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Old 05-12-2008, 12:15 AM   #11
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I have had the same responce to you are a chef and I do not want to cook for you
many times.. and by and large I have not been invited to any of there partys. As for food snobbery I am like some one else's post I have fed food snobs plain simple food and they have come back for more. out side of the midwest I would not be considered a chef
but that is where I made my bucks and was quite happy to do it
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Old 05-12-2008, 12:29 AM   #12
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cooking snobs never last very long here. i can think of 3 or 4 right off the bat that define the expression "some people bring joy when they arrive; others when they leave".

i'm waiting for the oenophiles to get started with this one, though. oenophilology is often misunderstood and abused by snobs.

i remember that i used to think that people who went through the pomp and circumstance of examining the bottle and tasting a wine before it was served at their table were probably snobs. but on a trip to california a few years ago, a waiter explained that there are bottles that have gone bad, so tasting the wine is more about quality assurance than it is about snobbery, in many cases.

the worst wine snob that i've ever met in my life, unfortunately, is a co-worker and my arch nemesis. (holy grapes, batman!)

since i cater our annual holiday party and an occasional retirement party when requested, i often ask the guys what they want to drink when i've made up the menu. for years, this doofus only had one request (not that i asked him): that there's at least two 1.5 litre bottles of gallo white zinfandel, no matter what food was being served.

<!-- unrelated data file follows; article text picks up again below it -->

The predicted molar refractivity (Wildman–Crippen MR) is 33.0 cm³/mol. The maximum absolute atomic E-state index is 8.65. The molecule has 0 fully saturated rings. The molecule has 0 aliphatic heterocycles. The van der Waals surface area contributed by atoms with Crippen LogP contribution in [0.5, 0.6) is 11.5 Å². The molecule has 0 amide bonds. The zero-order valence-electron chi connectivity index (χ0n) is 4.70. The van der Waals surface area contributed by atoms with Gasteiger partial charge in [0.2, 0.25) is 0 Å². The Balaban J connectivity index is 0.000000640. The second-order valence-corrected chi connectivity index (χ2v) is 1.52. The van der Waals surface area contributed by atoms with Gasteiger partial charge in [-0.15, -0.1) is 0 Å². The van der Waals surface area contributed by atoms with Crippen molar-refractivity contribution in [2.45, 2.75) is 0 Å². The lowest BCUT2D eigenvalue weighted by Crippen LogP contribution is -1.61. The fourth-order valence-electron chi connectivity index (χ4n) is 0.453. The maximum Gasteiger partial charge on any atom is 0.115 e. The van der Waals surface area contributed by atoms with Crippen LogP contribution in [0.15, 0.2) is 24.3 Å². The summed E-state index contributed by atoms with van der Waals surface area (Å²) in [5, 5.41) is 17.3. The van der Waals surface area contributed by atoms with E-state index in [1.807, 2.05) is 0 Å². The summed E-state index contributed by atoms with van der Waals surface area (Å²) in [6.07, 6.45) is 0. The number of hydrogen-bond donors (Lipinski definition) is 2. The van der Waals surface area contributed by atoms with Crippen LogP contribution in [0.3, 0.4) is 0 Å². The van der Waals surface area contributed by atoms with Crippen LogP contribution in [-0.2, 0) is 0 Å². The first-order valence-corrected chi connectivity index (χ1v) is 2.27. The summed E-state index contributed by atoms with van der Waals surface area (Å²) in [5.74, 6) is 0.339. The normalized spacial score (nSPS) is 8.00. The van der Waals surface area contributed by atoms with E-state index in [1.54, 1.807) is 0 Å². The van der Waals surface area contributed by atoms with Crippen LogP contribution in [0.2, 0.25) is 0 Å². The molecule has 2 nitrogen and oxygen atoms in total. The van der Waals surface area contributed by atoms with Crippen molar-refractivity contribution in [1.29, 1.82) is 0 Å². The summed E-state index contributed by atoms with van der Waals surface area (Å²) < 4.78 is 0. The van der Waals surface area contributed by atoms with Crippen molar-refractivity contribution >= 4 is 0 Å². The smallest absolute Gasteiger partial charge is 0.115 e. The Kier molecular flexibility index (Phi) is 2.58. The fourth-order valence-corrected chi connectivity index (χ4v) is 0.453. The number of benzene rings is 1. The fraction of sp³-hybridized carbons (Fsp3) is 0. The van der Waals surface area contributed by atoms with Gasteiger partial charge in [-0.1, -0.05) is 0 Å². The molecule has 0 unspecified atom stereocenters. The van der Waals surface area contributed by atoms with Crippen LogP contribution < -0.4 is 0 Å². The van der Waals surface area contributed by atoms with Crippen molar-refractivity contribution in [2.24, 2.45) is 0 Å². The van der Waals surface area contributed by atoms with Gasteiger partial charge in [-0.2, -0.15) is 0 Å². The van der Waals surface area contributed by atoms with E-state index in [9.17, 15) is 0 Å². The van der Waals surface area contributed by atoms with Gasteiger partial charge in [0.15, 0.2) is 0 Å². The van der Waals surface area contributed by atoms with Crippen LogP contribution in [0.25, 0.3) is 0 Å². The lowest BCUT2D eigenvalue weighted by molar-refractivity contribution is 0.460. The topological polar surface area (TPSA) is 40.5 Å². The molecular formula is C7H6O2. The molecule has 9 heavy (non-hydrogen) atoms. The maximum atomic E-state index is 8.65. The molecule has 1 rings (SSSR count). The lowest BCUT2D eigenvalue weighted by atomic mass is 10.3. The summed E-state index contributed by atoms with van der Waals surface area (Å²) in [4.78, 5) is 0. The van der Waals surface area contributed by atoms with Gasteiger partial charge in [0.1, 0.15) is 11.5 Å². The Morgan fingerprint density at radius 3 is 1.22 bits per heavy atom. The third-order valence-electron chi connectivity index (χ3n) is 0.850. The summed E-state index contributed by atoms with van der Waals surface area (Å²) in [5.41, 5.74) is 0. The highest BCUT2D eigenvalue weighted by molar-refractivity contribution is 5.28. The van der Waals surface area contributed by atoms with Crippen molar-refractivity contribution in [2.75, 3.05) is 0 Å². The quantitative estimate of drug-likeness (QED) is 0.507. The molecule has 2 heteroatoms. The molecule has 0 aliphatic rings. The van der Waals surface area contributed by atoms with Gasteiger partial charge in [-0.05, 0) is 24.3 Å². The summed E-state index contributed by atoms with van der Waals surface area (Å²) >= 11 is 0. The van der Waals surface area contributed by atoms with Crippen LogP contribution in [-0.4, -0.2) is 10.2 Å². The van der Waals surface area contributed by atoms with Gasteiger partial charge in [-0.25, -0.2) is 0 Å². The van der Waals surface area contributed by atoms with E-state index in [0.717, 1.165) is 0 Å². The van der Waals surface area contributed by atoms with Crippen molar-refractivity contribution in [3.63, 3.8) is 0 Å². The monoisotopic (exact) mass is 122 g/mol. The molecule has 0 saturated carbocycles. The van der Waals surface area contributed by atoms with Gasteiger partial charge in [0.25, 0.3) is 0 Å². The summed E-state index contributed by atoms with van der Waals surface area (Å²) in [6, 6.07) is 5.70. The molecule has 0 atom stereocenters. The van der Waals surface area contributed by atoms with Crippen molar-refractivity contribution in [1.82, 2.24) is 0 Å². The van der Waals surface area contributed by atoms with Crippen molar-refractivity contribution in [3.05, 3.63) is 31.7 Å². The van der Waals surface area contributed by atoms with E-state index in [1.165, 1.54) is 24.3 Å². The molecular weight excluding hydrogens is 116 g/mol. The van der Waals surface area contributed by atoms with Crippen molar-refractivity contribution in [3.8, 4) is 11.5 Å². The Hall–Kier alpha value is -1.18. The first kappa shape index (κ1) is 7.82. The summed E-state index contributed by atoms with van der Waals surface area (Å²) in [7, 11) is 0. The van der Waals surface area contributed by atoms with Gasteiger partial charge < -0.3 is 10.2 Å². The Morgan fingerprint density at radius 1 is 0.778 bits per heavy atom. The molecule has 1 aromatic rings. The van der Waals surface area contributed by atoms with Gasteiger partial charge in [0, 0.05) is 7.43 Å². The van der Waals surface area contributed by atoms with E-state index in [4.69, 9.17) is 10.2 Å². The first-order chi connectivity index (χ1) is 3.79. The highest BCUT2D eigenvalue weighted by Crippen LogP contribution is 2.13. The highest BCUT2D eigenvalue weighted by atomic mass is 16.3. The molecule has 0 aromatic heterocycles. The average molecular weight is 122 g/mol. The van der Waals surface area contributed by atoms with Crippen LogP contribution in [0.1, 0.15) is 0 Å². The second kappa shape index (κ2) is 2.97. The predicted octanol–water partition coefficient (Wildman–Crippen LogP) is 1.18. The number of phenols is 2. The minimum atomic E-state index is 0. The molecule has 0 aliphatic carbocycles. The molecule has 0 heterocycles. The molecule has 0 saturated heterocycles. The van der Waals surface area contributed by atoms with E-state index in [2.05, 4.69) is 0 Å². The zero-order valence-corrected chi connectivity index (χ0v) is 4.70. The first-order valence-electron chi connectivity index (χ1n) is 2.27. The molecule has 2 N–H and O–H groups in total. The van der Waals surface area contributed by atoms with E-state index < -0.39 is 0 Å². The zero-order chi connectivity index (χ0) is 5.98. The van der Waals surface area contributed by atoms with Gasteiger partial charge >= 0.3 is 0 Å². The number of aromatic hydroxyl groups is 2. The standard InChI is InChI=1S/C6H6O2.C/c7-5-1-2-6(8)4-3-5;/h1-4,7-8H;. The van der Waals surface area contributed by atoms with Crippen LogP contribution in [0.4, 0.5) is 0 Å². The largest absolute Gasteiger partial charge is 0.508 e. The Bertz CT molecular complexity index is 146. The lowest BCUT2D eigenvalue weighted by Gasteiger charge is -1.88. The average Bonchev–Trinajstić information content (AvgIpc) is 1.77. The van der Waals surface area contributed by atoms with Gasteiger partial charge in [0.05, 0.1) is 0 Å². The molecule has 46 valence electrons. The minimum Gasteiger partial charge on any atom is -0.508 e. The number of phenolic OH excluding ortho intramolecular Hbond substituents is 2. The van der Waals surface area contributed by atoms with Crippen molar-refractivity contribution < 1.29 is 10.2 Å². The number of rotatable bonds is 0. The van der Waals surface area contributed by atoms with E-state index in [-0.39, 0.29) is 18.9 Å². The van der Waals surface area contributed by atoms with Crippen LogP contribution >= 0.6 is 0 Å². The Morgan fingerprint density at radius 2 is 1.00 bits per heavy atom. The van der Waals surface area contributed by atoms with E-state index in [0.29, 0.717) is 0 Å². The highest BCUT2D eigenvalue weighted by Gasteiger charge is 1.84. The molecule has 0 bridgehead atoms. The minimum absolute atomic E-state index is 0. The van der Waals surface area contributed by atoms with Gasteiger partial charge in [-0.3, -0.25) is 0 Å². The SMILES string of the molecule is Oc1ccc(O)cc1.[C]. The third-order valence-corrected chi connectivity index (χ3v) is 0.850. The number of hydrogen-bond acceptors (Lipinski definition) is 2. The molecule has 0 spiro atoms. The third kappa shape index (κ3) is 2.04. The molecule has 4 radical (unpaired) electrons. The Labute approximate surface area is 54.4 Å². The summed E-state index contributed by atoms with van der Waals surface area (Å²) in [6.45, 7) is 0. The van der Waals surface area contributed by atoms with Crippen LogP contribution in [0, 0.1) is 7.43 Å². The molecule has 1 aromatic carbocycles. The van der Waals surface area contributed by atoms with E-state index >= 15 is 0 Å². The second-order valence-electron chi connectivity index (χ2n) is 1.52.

now, i have no problem with white zin or gallo wines. they're cheap and they go down like water, so they have their place in the world. they're perfect for a day out skiing or winter hiking. beer freezes and doesn't do well in a goat skin, and it's a little rough to be drinking vodka at 10am after the first coupla runs...

skip ahead a few years, and several divorces later for this quasimodo, and he begins to date a woman who happens to own a high end wine shop. no gallo to be found.

so last christmas, when i was checking if anyone had any special requests, he chimed in with "you can't afford the wine i drink."



i told him where to insert his expensive wines.

sideways.
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Old 05-12-2008, 12:42 AM   #13
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Good for you, BuckyT!!
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Old 05-12-2008, 06:48 AM   #14
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I don't care about food snobs. I just cook and no one complains. Dat's good enough for me. Da proof is in da puddin'.
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Old 05-12-2008, 07:17 AM   #15
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LOL - anyone watch the movie, Ratatouille?

I find that most of the "snobs" couldn't cook a package of instant "cream of wheat" - they just eat and complain ... they have no talent, no skills, no incentive to mess up their pretty uber-bucks kitchen.
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Old 05-12-2008, 07:21 AM   #16